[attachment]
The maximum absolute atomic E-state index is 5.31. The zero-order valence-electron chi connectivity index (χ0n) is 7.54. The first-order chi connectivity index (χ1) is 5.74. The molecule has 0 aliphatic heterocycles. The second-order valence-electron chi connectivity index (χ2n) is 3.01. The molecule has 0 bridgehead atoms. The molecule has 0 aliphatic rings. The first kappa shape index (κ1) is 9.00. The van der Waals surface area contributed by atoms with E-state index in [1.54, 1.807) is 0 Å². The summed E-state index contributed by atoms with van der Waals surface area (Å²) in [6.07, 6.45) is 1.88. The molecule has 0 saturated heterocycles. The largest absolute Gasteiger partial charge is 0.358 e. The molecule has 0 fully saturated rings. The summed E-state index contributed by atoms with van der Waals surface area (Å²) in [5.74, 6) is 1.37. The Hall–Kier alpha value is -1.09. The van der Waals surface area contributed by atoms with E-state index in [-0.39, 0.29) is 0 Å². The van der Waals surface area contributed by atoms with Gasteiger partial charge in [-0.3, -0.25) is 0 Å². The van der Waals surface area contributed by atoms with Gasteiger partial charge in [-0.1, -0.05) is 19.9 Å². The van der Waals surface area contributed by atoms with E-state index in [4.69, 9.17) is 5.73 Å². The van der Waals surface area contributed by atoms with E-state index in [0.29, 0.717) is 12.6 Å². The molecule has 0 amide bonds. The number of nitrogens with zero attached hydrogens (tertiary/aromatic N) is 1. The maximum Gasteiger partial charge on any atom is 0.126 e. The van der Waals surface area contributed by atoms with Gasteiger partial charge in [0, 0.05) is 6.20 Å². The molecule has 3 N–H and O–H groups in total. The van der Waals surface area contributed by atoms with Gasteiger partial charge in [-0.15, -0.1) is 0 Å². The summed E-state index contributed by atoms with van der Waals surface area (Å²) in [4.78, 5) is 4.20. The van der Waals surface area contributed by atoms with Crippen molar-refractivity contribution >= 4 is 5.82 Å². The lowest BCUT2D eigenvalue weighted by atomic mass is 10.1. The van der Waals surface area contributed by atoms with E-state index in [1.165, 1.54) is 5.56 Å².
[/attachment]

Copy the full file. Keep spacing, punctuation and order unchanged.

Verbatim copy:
The maximum absolute atomic E-state index is 5.31. The zero-order valence-electron chi connectivity index (χ0n) is 7.54. The first-order chi connectivity index (χ1) is 5.74. The molecule has 0 aliphatic heterocycles. The second-order valence-electron chi connectivity index (χ2n) is 3.01. The molecule has 0 bridgehead atoms. The molecule has 0 aliphatic rings. The first kappa shape index (κ1) is 9.00. The van der Waals surface area contributed by atoms with E-state index in [1.54, 1.807) is 0 Å². The summed E-state index contributed by atoms with van der Waals surface area (Å²) in [6.07, 6.45) is 1.88. The molecule has 0 saturated heterocycles. The largest absolute Gasteiger partial charge is 0.358 e. The molecule has 0 fully saturated rings. The summed E-state index contributed by atoms with van der Waals surface area (Å²) in [5.74, 6) is 1.37. The Hall–Kier alpha value is -1.09. The van der Waals surface area contributed by atoms with E-state index in [-0.39, 0.29) is 0 Å². The van der Waals surface area contributed by atoms with Gasteiger partial charge in [-0.3, -0.25) is 0 Å². The van der Waals surface area contributed by atoms with Gasteiger partial charge in [-0.1, -0.05) is 19.9 Å². The van der Waals surface area contributed by atoms with E-state index in [4.69, 9.17) is 5.73 Å². The van der Waals surface area contributed by atoms with E-state index in [0.29, 0.717) is 12.6 Å². The molecule has 0 amide bonds. The number of nitrogens with zero attached hydrogens (tertiary/aromatic N) is 1. The maximum Gasteiger partial charge on any atom is 0.126 e. The van der Waals surface area contributed by atoms with Gasteiger partial charge in [0, 0.05) is 6.20 Å². The molecule has 3 N–H and O–H groups in total. The van der Waals surface area contributed by atoms with Gasteiger partial charge in [-0.15, -0.1) is 0 Å². The summed E-state index contributed by atoms with van der Waals surface area (Å²) in [4.78, 5) is 4.20. The van der Waals surface area contributed by atoms with Crippen molar-refractivity contribution >= 4 is 5.82 Å². The lowest BCUT2D eigenvalue weighted by atomic mass is 10.1. The van der Waals surface area contributed by atoms with E-state index in [1.165, 1.54) is 5.56 Å².